What You Can't Have

It’s 10:00 in the morning. For what must be the 400th time since he woke up, my one-year-old is wailing in anguish. He looks at me, betrayal red in his teary eyes and makes his displeasure known. I must be a monster, for all the menace his scowl carries.

It’s a game we play often enough.

He wants my phone. I don’t let him have my phone. It’s probably a blog post for another time, but we don’t let our kids play with our phones.

If he can’t have my phone, he wants the TV remote. Or a computer. Or a knife. If it’s expensive, breakable, and/or dangerous, he wants it.

Here’s a little more background. This kid has so many toys, we’re about to have to give him the master bedroom. He’s lacking nothing.

There are toys that make noise, toys that light up, toys that rock and toys that roll. And at least a couple that rock and roll (seriously, he has a car with button that launches into a ear-splitting guitar riff and I have no idea where it came from).

He doesn’t need anything else. He just wants what he can’t have.

As I was complaining about that, the thought hit me: I’m exactly like him.

No, really.

I have everything I need. In fact, I probably definitely have more than I need. But I rarely, if ever, focus on that. No, it’s way more fun to focus on the one or two things I think I need, and throw myself lavish pity parties when I can’t have them. My pity parties are the best. They make a Gatsby party look like a Narcoleptics Anonymous New Year’s Eve party.

I’ve wasted so much time and energy throwing hissy fits for things I don’t have, and I’ve hardly spent any time being thankful for what I do have. It’s embarrassing.

Unfortunately, I’m not alone. This kind of thinking has led to a lot of problems over the course of human history. All too often, when there’s something we can’t have, it’s not enough to just wallow in our grief and discontent. We take it anyway, sometimes by force.

How many wars might’ve been prevented if a content heart was found in the rulers of the nations?

Or think about King David, who coveted Bathsheba, and rather that being content with what he had (which was considerable) he took her, impregnated her, and killed her husband in a horribly messy affair.

There’s the first, and perhaps most obvious example: the fall of man in Genesis 3. God gave Adam and Eve just about anything their hearts could desire, but told them to stay away from one thing. And what did they do? With a little help from a slithering friend, they went ahead and took the one thing they were explicitly told not to take.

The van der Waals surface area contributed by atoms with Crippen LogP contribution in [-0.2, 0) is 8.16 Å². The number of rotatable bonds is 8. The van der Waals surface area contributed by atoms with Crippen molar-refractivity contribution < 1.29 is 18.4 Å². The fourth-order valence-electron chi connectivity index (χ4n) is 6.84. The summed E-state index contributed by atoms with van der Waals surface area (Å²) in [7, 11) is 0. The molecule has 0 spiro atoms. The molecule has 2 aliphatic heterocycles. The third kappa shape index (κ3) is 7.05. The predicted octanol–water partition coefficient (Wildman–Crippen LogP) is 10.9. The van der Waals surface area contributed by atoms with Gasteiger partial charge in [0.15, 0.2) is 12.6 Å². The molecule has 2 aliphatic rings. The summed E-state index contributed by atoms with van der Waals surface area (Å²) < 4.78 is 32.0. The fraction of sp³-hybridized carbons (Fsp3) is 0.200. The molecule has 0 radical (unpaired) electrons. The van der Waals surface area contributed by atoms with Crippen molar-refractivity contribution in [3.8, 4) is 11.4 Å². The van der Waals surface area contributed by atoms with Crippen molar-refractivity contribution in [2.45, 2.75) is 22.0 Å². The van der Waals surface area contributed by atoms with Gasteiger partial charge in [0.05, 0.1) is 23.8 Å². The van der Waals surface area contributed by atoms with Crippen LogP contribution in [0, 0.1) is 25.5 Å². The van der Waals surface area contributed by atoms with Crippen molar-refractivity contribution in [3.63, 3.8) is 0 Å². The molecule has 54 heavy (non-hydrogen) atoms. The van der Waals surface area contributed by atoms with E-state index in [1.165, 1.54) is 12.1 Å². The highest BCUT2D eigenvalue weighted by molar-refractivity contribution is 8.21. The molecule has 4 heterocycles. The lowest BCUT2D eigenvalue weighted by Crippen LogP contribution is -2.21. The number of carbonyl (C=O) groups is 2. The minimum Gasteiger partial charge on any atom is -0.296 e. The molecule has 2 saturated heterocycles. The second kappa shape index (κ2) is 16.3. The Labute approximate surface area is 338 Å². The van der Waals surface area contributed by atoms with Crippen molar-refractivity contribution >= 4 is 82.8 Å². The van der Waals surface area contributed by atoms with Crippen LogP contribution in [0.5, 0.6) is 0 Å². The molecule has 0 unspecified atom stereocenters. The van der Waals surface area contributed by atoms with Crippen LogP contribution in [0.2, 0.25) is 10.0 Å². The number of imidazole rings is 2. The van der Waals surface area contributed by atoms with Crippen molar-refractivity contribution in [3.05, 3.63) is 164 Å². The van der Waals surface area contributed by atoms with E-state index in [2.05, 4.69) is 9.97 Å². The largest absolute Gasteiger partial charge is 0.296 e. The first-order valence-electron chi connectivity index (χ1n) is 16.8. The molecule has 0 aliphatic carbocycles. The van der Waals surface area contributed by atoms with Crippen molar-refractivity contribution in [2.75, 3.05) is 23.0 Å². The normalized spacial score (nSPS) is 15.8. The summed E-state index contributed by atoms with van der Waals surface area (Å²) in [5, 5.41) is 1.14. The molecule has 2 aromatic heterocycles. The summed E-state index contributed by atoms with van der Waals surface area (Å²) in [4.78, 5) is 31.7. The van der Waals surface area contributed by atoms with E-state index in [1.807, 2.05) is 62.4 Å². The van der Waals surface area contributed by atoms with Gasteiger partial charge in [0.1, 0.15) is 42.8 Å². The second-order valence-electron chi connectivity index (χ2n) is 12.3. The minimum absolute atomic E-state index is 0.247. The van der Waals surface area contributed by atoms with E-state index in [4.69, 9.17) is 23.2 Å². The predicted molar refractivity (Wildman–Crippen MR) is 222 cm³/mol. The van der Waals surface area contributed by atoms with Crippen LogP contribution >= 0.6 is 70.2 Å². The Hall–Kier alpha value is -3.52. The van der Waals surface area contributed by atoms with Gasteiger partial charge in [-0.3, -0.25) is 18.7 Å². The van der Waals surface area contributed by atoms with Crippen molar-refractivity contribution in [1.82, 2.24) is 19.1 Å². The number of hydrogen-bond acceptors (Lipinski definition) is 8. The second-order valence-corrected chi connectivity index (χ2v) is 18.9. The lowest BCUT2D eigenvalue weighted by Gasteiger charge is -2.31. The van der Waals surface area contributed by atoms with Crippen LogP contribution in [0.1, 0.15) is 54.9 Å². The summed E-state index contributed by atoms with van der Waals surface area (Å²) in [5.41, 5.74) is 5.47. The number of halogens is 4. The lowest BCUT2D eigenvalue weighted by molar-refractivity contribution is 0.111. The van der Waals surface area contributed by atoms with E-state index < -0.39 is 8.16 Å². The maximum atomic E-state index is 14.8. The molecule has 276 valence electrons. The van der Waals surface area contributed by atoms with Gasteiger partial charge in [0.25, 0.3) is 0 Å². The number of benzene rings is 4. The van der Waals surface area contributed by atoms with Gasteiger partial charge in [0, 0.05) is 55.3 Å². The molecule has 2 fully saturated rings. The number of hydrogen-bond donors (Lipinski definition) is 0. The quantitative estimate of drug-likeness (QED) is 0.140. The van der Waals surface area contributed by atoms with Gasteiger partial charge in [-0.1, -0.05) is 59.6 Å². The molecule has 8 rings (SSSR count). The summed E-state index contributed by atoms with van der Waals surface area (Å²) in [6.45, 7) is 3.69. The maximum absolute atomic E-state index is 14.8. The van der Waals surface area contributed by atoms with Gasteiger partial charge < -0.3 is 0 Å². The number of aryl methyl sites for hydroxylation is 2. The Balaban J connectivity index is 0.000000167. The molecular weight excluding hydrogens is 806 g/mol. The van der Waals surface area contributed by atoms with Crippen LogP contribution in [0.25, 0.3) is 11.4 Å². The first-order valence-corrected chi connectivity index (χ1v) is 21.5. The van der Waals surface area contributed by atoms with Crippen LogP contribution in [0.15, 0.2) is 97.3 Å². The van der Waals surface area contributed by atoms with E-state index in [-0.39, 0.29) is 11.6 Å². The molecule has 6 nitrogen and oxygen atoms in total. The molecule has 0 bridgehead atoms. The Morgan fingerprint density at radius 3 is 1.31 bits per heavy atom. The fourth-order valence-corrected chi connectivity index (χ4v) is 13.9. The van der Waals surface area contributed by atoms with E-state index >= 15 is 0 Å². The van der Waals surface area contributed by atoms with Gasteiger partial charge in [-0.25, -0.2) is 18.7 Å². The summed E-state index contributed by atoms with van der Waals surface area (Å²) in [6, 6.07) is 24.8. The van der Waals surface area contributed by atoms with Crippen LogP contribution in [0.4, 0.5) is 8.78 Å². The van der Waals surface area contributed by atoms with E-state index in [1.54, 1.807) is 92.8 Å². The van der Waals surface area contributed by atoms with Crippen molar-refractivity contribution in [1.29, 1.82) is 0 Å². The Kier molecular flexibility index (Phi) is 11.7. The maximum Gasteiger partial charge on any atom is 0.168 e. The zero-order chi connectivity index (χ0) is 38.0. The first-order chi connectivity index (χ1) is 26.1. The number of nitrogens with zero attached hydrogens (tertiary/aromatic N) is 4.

C’mon people.

It’s a problem that plagues humans of all circumstances, because it’s deeply rooted in our sinful hearts. We never think we have enough because we always see something else we want but probably can’t have. Now more than ever, with the treasure of social media (hear the sarcasm?) we can see all the neat things other people get to do or have and we decide we should probably do or have the same things.

Because we have like, major issues, man.

“But godliness with contentment is great gain. For we brought nothing into the world, and we cannot take anything out of the world. But if we have food and clothing, with these we will be content.” - 1 Timothy 6:6-8

How’s that for a gut punch? We’re all equal. The stuff we see and covet and want are all just distractions from the one true purpose God has given us.

We’re so tempted by everything around us that it’s hard to stop and see what we do have, be content with that, and then move on to fulfilling the Great Commission. You see, God didn’t give us any of our stuff so that we can be thrilled and happy, He gave it to us so we can use it for His glory. So when we chase things around that we don’t have, we’re basically saying that God doesn’t know what He’s doing and that we know of a better way to fulfill His purpose. Except we know we’re just fulfilling our own purposes.

That’s the height of idolatry.

As we approach Easter, that idea weighs heavily on me. Philippians 2 tells us that Jesus gave everything so that we could have everything. That’s the example he set for us. But often, we’re too busy wishing we had that one more thing to consider any sort of sacrifice on our part. But we have been given life. Freedom. Eternity with Christ. We can approach the throne of the Lord almighty! What more could we possibly want?

For me, I need to look around at my life and see the plenty God has given me. I need to soften myself so the cry of my heart will ever be “it is well with my soul.” God has given me everything I could ever need. It’s time to see what He wants me to do with it.

Now, if I could just get my toddler on board...